Phineas Redux
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Phineas Redux (Palliser #4)

4.06 of 5 stars 4.06  ·  rating details  ·  942 ratings  ·  85 reviews
The fourth of Trollope's Palliser novels, Phineas Redux is one of his most spellbinding achievements. Trollope shows a remarkably prescient sense of the importance of intrigue, bribery, and sexual scandal, and the power of the press to make or break a political career. He is equally skilled in portraying the complex nature of Phineas's romantic entanglements with three pow...more
Paperback, 596 pages
Published December 17th 2011 by Oxford University Press, USA (first published 1874)
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Read the first half of this a month or so ago, then after a break, read the second half, which, I was glad to find out had less politics. Still, even the politics of the first half were pretty entertaining. Trollope is the world's champ at presenting our inner monologues, as we explain to ourselves and justify to our own satisfaction why we act the way we do, analyze for ourselves what we think of other people and why. And he does this from the omniscient author's point of view, for practically...more
Anastasia Fitzgerald-Beaumont
Here I am at the top of another mountain, having climbed Phineas Redux, the forth in Anthony Trollope’s Palliser series. It’s really the sequel to Phineas Finn, the second in the set, though it follows on from The Eustace Diamonds, its immediate predecessor.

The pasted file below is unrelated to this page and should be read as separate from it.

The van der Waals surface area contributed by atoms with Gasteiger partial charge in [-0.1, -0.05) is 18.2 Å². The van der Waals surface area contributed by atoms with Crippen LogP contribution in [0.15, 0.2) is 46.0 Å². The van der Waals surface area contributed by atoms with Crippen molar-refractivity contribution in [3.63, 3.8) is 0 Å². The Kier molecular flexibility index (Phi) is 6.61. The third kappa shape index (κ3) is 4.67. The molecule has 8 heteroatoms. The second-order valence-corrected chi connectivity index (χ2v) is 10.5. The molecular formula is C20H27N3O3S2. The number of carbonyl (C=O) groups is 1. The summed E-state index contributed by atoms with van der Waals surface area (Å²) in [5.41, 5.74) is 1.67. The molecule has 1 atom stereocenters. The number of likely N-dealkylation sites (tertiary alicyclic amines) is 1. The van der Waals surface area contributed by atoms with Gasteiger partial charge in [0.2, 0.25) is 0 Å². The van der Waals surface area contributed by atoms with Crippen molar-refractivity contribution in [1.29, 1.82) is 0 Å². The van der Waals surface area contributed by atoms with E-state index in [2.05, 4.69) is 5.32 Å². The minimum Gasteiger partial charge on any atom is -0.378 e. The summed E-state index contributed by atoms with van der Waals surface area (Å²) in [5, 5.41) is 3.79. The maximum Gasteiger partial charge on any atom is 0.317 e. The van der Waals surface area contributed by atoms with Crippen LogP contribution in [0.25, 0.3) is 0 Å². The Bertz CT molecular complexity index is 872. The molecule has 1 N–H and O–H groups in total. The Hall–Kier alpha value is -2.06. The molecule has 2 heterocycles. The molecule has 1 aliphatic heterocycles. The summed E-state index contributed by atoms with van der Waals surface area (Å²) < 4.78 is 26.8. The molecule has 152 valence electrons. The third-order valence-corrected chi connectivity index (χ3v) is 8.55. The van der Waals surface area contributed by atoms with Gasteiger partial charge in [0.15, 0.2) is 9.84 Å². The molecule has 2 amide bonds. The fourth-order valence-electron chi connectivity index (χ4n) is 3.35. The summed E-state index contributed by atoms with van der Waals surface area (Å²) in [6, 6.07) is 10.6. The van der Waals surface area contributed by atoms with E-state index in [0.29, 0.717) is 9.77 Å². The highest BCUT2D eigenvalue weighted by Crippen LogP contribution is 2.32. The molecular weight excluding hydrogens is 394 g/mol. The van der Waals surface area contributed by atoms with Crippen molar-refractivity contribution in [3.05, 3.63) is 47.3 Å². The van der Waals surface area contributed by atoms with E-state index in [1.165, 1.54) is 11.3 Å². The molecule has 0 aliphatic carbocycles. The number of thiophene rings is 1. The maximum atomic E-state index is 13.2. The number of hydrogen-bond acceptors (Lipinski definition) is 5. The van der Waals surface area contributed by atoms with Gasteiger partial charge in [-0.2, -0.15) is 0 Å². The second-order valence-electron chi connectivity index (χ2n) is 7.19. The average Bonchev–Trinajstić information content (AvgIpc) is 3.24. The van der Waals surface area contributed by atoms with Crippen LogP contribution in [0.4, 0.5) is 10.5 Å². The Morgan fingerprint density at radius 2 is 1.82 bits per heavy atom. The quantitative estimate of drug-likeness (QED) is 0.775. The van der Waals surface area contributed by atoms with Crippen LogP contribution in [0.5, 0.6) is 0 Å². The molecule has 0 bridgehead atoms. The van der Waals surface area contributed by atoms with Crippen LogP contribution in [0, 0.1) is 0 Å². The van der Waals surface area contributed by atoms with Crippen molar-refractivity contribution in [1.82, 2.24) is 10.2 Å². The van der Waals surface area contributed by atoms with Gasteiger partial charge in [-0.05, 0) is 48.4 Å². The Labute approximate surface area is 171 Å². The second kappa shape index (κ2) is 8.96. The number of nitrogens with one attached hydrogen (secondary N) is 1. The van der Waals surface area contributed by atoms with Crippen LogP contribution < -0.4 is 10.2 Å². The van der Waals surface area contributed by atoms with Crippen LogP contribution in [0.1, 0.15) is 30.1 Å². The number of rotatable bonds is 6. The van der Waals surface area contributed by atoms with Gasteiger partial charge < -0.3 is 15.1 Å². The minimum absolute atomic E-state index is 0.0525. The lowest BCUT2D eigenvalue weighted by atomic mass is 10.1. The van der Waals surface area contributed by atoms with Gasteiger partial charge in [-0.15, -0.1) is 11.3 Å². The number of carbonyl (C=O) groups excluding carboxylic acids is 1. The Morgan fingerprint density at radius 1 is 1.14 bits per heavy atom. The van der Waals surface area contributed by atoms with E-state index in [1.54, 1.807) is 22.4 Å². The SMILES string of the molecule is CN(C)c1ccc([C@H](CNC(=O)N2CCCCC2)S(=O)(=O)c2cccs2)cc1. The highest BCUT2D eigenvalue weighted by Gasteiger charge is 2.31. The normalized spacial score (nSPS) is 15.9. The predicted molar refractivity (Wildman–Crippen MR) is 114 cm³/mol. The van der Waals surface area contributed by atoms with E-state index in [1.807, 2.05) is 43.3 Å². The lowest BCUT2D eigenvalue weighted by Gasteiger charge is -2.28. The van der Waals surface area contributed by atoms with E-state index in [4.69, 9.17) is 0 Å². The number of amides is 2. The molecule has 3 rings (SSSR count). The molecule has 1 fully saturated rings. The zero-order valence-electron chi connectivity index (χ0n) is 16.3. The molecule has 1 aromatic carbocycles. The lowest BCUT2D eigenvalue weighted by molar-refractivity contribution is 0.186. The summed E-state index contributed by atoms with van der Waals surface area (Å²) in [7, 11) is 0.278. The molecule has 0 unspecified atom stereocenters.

It was suggested that I read the Phineas novels back to back. But, closely related as they are, I preferred to follow the author’s own footsteps. I’m glad that I did because there is a reasonably important overlap with The Eustace Diamonds,...more
You shouldn't read Trollope for suspense. But with the other books I enjoyed being as concerned as the characters about the silly bullshit of their privileged lives. Will Phineas be made an Under-Secretary of State at the Colonial Office? Will Madame Max marry the Duke of Palliser? Who is Lizzie Eustace shagging next? It's not important, very predictable, but fun!

The second half of 'Phineas Redux' is a murder trial, and I don't think it works with the "not important, very predictable, but fun!"...more
Sarah Magdalene
Phineas Redux - Anthony Trollope

Ahhhh Phineaaassss!!!
He suffers much more this time. But it’s good for him. He wakes up out of his dream as a result. This was a really subtle piece of emotional manipulation. I cried when the crusty old lawyer fell for his lovely client (well, the keyword here is subtle), I cried when all his friends stood up for him in court. But it’s been raining non stop, and somehow Phineas’ trial seem to mirror my own trial.

Its a classic piece on scapegoating and jealousy. P...more
The fourth installment of the Palliser series sees the return of Phineas Finn, the protagonist of the second novel in the series. The first half is taken up with Phineas' return to London, and the wrangling to get back into a seat in Parliament. This accomplished, there are various social difficulties to navigate, as well as Parliamentary matters into which to delve. Trollope knows how to keep this light and fun, with a love story that's only tangentially related, and many appearances by the ini...more